300 hashtags targeted KSA in one month, says official

Over 300 Twitter hashtags targeting the Kingdom and its people have been registered in just one month by the Sakina program combating extremist and terrorist ideology, which is run by the Ministry of Islamic Affairs, according to the program’s director.

Speaking to Al-Watan newspaper, Abdul Monem Al-Mashooh said: “The hashtags were made by unknown people who know what they are doing and are following up closely the current events in the region.” He said over 17,000 tweets reacted to these hashtags.

“This number should be taken into consideration and should not be ignored even though it increased suddenly before vanishing. Although these hashtags failed to achieve their goals, they succeeded in stirring a limited number of people, a matter which should be dealt with carefully,” he added.

He regretted the fact that several accounts on Twitter acknowledged and interacted with the hashtags without verifying their sources and real purposes.

“Everyone should realize very well that this is a battle against the Kingdom and it should be fought with great wisdom. Our religion, security, unity and minds are targeted. Reforms and advice are a must but those who wish evil to this country and hate us should not play any role in the process of reform and advice.” Al-Mashooh said the hashtags were made from unknown Twitter accounts that are run by people who want to wreak havoc and chaos in the Kingdom in order to achieve their goals.

“They care about nothing but instigating sedition, exaggerating mistakes, and filling people’s minds with hatred. They have been trained to create an environment conducive to chaos,” he warned.

Al-Mashooh said most Twitter users in the Kingdom realize that such hashtags come from foreign sources.

“Most people refuse such hashtags because they go against the Shariah. People realize what happened to other countries whose people listened to the calls for chaotic revolutions,” he said while emphasizing the importance of countering such hashtags with wisdom.

The Sakina program plays a weak role in countering such extremist ideologies on social networking sites because it does not have enough capabilities, Al-Mashooh pointed out. He called for setting up a center to study such hashtags and other posts on social networking sites.

Why and How MQM Rabita Committee was beaten

[All updates will be at the end if this piece]

All the videos shared below are found on my earlier post Altaf Hussain : King of Hearts so apologies to those who were expecting newer material. The purpose of this post is to try to make sense of the events that led up to Rabita Committee being beaten.

Altaf Hussain had been making drunk speeches recently. According to my Dad, he has been making speeches after drinking cheap kachchi vodkas, which created an impulse in me to probe my dad further as how he came to know about side effects of cheap vodka but I digress.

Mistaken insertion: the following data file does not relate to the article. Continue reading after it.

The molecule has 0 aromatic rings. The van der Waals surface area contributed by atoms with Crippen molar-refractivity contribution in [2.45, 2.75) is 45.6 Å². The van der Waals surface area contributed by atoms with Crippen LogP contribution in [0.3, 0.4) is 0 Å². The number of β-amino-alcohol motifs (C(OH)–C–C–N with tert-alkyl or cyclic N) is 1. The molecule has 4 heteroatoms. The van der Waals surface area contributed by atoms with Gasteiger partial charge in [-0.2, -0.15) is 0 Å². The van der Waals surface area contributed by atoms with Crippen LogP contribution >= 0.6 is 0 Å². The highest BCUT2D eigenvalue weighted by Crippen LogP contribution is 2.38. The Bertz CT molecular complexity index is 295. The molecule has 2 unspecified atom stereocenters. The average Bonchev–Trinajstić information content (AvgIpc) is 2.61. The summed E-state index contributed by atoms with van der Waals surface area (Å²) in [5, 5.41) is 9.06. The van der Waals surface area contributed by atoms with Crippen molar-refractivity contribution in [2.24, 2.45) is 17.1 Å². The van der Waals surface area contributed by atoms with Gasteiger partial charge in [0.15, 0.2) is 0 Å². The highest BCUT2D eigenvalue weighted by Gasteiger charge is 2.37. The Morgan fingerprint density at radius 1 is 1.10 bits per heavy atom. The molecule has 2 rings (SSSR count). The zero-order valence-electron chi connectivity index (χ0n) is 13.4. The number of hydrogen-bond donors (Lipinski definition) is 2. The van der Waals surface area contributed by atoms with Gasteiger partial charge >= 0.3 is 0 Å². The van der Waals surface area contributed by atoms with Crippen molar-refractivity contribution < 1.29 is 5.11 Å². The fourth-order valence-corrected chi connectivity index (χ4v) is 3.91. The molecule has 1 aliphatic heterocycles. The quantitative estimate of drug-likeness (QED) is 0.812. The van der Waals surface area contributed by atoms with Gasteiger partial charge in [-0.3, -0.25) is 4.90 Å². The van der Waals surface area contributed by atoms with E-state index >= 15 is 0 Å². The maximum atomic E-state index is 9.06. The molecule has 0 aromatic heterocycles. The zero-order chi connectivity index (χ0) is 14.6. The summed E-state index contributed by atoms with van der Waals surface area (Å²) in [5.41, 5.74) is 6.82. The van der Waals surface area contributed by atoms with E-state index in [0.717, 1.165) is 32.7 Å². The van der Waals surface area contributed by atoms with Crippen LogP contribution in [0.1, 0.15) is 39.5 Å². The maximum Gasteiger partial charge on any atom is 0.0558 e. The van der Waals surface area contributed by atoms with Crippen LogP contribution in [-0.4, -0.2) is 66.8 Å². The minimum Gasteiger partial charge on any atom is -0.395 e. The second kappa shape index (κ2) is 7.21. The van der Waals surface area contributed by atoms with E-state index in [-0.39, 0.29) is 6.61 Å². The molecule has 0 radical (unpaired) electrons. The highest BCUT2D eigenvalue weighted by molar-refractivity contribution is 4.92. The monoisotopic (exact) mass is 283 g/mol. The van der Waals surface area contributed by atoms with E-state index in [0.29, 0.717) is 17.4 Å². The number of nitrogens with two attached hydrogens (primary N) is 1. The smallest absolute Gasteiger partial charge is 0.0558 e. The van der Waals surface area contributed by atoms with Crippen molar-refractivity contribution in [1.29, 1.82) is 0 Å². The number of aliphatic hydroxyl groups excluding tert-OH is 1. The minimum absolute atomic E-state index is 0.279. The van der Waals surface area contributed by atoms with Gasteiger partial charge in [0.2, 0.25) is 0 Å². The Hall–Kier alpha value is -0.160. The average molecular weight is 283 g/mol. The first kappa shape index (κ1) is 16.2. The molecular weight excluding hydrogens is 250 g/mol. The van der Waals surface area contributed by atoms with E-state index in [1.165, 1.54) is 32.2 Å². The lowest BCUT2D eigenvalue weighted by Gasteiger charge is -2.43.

He has always been a joker whenever he made those live performances (to call them anything other than “performances” such as speech etc would be dishonesty) and one can find tens of such video on youtube, however, for our current discussion it all started when Altaf Hussain threatened PTI protestors staging a dharna aka sit-in (or dharni according to MQM who claim Dharna comprises of a very large crowd) at Karachi’s Teen Talwaar roundabout against irregularities in polling of NA-250 National Assembly seat.

It was a peaceful dharna mainly comprising of upper class kids who before these elections and appearance of Imran Khan on political scene of Pakistan had been apolitical and had never really felt the terror of MQM like the people who live in middle class and lower class areas of Karachi. In his live speech to the protestors, Quaid-e-Tehreek Pir Altaf Hussain Bhai threatened these protesters that he will let loose his workers on them who will cut them up with swords.

Normally, it would have been enough to shut Karachi down. But the so-called youthias (a play on “youth” supporters of PTI) of PTI may not be politically savvy but they are social media savvy. And since Quaid-e-Tehreek Pir Altaf Hussain Bhai made this speech on live TV which all channels under instruction from MQM showed live, this really fired up the social media.

In subsequent days, PTI staged protests in different middle class areas of Karachi (which were about apparently polling irregularities but implicitly against MQM as MQM was the one party mainly engaging in irregularities in Karachi) such as Gulshan, North Nazimabad, Sharae Faisal which would have been unthinkable before the Teen Talwar protest.

Anyway, after the sword remarks by Quaid-e-Tehreek Pir Altaf Hussain Bhai, Rabita Committee (RC) goes into damage control mode. Raza Haroon comes on TV and explains that in Quaid-e-Tehreek Pir Altaf Hussain Bhai’s speech, sword was an allusion to three swords on the eponymous Teen Talwar Roundabout inscribed with founder of Pakistan Quaid-e-Azam Muhammad Ali Jinnah’s words Unity, Faith and Discipline. To anyone who has heard Quaid-e-Tehreek Pir Altaf Hussain Bhai’s speech this seemed absurd but you have to admit, it was the best they could come up with in short time. Anyway, it became a butt of jokes on social media.

Adnan Asim's Karachi City. 3 Talwar ( Swords )...

Couple of days later, Quaid-e-Tehreek Pir Altaf Hussain Bhai has a live press conference with journalists where he threatens the journalists and ECP:

It was becoming too hard for RC to control the damage that Quaid-e-Tehreek Pir Altaf Hussain Bhai was doing to himself and consequently to MQM.

Then tragedy strikes. One night before the repolling has to take place in NA250 and which MQM had boycotted, PTI office bearer Mrs. Zehra Shahid is gunned down which police immediately describes us mugging gone wrong and everybody else i.e. witnesses and media described as a case of targeted killing.